API Solutions Architect is between three worlds, and it might be sliced into three different roles:
- As an API consumer will search, test and integrate third party REST APIs into existing developments.
- Is going to be an important part of the Company’s Digital Transformation, by reusing the existing assets like SOA Services as REST APIs.
- As technically responsible for API exposure will be delivering the right architecture and patterns to be used to deliver great REST APIs.
Taking the API consumer role a Solutions Architect ideally will be searching for REST APIs that could easily be integrated into current solutions. This might be to create API mashups, and thus create added value API solutions, or just to integrate into internal solutions that not necessarily need to expose an external API. What should be needed from his point of view as a consumer?
- Is this REST API fulfilling the technical requirements?
- How can this REST API enriched with added value information?
- Which REST security mechanisms are required to consume this API?
- How an API Management solution can help my enterprise architecture, by applying scale economy.
- How to easily integrate into my java / php / js existing development?
On the Digital Transformation role, Solutions Architect is ensuring that the existing assets are reused or refactored properly. The SOAP to REST transformation is not as evident and automated as is currently, and you’re about to need all the wisdom and expertise. What should be considered from this Digital Transformation point of view?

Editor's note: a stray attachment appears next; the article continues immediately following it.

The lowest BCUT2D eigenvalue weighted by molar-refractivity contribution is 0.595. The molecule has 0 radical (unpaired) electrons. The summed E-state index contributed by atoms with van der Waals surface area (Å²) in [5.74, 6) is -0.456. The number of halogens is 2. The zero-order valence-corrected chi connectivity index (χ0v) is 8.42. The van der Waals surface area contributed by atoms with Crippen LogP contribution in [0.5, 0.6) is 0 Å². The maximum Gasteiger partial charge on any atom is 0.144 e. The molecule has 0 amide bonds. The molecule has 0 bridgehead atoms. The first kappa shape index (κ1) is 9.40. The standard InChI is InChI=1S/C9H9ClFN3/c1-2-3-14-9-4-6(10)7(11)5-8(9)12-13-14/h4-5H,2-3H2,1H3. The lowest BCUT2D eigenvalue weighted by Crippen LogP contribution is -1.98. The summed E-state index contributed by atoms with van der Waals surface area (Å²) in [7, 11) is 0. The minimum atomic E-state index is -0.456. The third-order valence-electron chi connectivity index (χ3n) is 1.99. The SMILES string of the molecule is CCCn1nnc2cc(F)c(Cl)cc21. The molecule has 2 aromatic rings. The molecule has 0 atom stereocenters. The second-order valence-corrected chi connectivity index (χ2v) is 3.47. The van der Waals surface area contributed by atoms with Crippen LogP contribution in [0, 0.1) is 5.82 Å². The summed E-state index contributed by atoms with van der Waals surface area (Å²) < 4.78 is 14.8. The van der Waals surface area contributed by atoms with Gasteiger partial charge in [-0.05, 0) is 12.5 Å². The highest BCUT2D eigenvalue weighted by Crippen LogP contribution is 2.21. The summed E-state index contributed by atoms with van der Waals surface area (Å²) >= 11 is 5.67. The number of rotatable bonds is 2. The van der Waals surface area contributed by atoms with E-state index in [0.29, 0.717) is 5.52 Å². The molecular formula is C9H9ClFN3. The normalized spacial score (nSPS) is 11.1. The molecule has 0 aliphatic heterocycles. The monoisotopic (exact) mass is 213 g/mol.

- What are the existing assets, and which are the possible synergies between them?
- Which WS-Security mechanisms are required to consume those SOAP Services?
- How an API Management solution can help me in the SOAP to REST transformation?
- How can I measure existing SOAP assets usage?
- What’s the best way to deliver the new assets, and ensure its adoption?
On the other hand, as responsible for REST API exposure there are some other topics that might arise:
- Is our REST API definition clear enough for others to use it?
- Are all the rest of items for this product ready: documentation, SDKs, samples,…
- Which is the maximum capacity that can be offered?
- Which avg. response times can be fulfilled?
- Together with Product Owner, consider current version of the API if there is any improvement to be made, and adapt API’s roadmap accordingly.
- Take advantage of API Management APIs lifecycle management, so validate whether is possible to deprecate/eliminate different APIs.
API Solutions Architects are not only worried about the API itself, but the different underlying assets like services, or microservices, databases, identity providers, etc.
Together with API Management other initiatives might arise, for example related to government of all the different assets related to SOA. This can and will end up in proper impact analysis on a certain REST API, knowing from which consumers might be impacted by a change to which services might be changed.
Other important topic is the performance behavior along the system, this is the reason why proper dashboards (both technical and non-technical) should be provided to gather as much information as possible to detect bottlenecks (slower backend services ranking) and integration with other monitoring services along the company to help create a global picture and help detect those bottlenecks. Typically, API Management solutions provide enough analytics to obtain insights and detect the possible API bottlenecks.